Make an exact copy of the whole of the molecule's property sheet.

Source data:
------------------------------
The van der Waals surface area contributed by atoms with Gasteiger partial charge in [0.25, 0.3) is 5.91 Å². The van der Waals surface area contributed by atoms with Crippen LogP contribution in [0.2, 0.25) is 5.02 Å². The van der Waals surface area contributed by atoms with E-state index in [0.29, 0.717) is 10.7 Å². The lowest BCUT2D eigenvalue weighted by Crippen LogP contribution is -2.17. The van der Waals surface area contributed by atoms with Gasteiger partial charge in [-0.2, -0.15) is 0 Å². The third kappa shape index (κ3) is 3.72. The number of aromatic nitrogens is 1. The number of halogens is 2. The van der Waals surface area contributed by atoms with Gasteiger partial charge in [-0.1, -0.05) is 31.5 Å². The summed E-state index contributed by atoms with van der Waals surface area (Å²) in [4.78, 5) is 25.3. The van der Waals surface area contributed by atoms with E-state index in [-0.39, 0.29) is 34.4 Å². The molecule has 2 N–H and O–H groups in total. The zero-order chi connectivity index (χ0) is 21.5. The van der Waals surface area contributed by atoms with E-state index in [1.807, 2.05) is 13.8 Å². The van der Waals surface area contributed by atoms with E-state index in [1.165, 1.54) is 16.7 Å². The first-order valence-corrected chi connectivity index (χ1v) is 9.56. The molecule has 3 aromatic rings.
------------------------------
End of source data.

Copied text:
The van der Waals surface area contributed by atoms with Gasteiger partial charge in [0.25, 0.3) is 5.91 Å². The van der Waals surface area contributed by atoms with Crippen LogP contribution in [0.2, 0.25) is 5.02 Å². The van der Waals surface area contributed by atoms with E-state index in [0.29, 0.717) is 10.7 Å². The lowest BCUT2D eigenvalue weighted by Crippen LogP contribution is -2.17. The van der Waals surface area contributed by atoms with Gasteiger partial charge in [-0.2, -0.15) is 0 Å². The third kappa shape index (κ3) is 3.72. The number of aromatic nitrogens is 1. The number of halogens is 2. The van der Waals surface area contributed by atoms with Gasteiger partial charge in [-0.1, -0.05) is 31.5 Å². The summed E-state index contributed by atoms with van der Waals surface area (Å²) in [4.78, 5) is 25.3. The van der Waals surface area contributed by atoms with E-state index in [-0.39, 0.29) is 34.4 Å². The molecule has 2 N–H and O–H groups in total. The zero-order chi connectivity index (χ0) is 21.5. The van der Waals surface area contributed by atoms with E-state index in [1.807, 2.05) is 13.8 Å². The van der Waals surface area contributed by atoms with E-state index in [1.165, 1.54) is 16.7 Å². The first-order valence-corrected chi connectivity index (χ1v) is 9.56. The molecule has 3 aromatic rings.